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Thursday, September 09, 2010

A House Divided...

...and crumbling:

he United Nations' headquarters undergoing the most extensive renovations in its 60-year history, and QMI Agency saw first-hand how badly the international body’s home base needs the makeover.

The roof is leaking in some places. The walls are filled with asbestos. Wood wall panelling is stained with six decades worth of cigarette smoke.

Then there’s the copper-tube air-conditioning system, which dates to 1950. Technicians have to adjust the settings manually and it takes days to raise the temperature by just a few degrees.

Even the audio room, with its dizzying maze of wires, hasn’t been upgraded since the Second World War.

Metaphors just don't come more obvious than this one, and stories like this are a gift to we valiant few, the credulity impaired. 

Sometimes it’s hard to get a decision out of this organization,” said Adlerstein. “All the systems were falling apart but for the members, their mission is children and peace not air conditioning, not their own house, that comes last.

That one was just bite my hand funny. An organization that blithely presided over the Oil for Food scandal in Iraq, and mass child rape in the Congo, is just too damn altruistic to worry about the plumbing! Orwell observed that saints should be considered guilty, until proven innocent. That applies all the more to large organizations with pretensions to moral grandeur. And there are few pretensions in the modern world greater than the United Nations. 

It stands, in its own moral terms, above mere nation states, which it views as relics of a Westphalian order fated to pass. It proclaims - through the Universal Declaration of Human Rights - a new ordering of human affairs along ethical lines. It is transnational in aspiration and staffing. Bureaucrats of every pigmentary hue and ideological conceit gather in a sleek modernistic building by the East River, whose very style of architecture is sometimes described as "international." It is often, wrongly, described as a world government in embryo. It is nothing so modest. It is closer instead to an earnest, but ultimately sophomoric attempt, to imitate the Catholic Church circa 1500. Kofi Annan lacked the style of the Borgia Pope, but certainly not the ethical flexibility. 

Before the great fracturings of Christendom, first with Constantinople and then with Luther, the Catholic Church was indeed universal. As Pagan Rome fell it remained in some sense united, and in some basic sense it was preserving civilization. The choice was the Roman Church or darkness. It then stood above mere princes, whom it could excommunicate, and in doing so put the souls of those princes' subjects in peril. It was a moral authority above the power politics of the day. It was also, ironically, itself a political power, both in its control of the Papal States in central Italy, and its wide influence across the continent. Politics and religion corrupt each other, and the Reformation was required to turn it back in the direction, broadly, of the saints.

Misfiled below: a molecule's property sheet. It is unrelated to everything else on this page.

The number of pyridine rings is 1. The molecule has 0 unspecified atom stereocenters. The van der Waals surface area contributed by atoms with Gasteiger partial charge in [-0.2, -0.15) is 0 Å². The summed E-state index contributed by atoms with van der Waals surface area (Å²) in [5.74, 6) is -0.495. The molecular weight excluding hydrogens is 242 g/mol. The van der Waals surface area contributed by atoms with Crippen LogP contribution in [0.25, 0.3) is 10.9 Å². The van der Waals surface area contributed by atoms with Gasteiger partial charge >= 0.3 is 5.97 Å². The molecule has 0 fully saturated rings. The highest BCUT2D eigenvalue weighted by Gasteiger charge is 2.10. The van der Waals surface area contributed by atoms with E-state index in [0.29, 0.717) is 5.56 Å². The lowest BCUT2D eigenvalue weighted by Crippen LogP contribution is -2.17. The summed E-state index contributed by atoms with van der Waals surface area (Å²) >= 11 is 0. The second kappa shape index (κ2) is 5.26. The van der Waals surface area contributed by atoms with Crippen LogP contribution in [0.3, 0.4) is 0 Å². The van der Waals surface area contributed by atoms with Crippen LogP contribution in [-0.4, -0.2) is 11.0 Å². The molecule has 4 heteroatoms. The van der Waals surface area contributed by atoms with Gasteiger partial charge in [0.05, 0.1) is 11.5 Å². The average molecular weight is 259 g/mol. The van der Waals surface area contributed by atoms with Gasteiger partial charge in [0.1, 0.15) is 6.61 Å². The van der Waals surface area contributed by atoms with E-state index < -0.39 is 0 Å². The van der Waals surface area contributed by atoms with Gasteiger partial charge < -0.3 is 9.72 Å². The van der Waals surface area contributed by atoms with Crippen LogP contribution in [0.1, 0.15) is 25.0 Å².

That dream of a moral authority, capable of excommunicating mere political rulers, never quite died. It was resurrected in secular garb with the creation of the United Nations. This new Rome's ethical constructs, however, were rather less precisely argued than those of the actual Rome. Central to the new dogma was peace above all. Even the Church, however, recognized the need for Just Wars. 

The United Nations has, when sufficient pressure was applied by Washington, sanctioned war, but these are exceptions. It is for peace, even when the aggressor is a tyranny and the victim a free country (see the history of Israel). Since the ideal is peace at all costs, it is ambivalent about the who and what. All nations are the same in the balance. The Soviet Union was no different from the United States or United Kingdom. 

This astonishing amorality makes sense only when viewed from the perspective of the UN's own ethical system. It is for peace and above national politics. For it to say that one nation was an Evil Empire, and another a bulwark of liberty, would require it to descend from its Olympian impartiality. That such an impartiality requires the evasion of so much human suffering, is just another price to be paid for its moral ideal. It is a conceit that is crumbling as surely, and swiftly, as that aging monolith at Turtle Bay.

Posted by Richard Anderson on September 9, 2010 | Permalink

Comments

It's a case of putting lipstick on a pig.

Posted by: Leigh Patrick Sullivan | 2010-09-09 7:45:15 AM


Sounds to me like the perfect time to just shut the doors and send everyone home.

Posted by: Bob Devine | 2010-09-09 11:45:26 AM


The UN has one purpose ... destroy the free world and take over the planet.

Death to the UN

Posted by: Momar | 2010-09-09 11:49:58 AM


This is a brilliant skewering of the UN. Thank you, made my day, and made me laugh too.

Posted by: janet | 2010-09-09 12:01:47 PM



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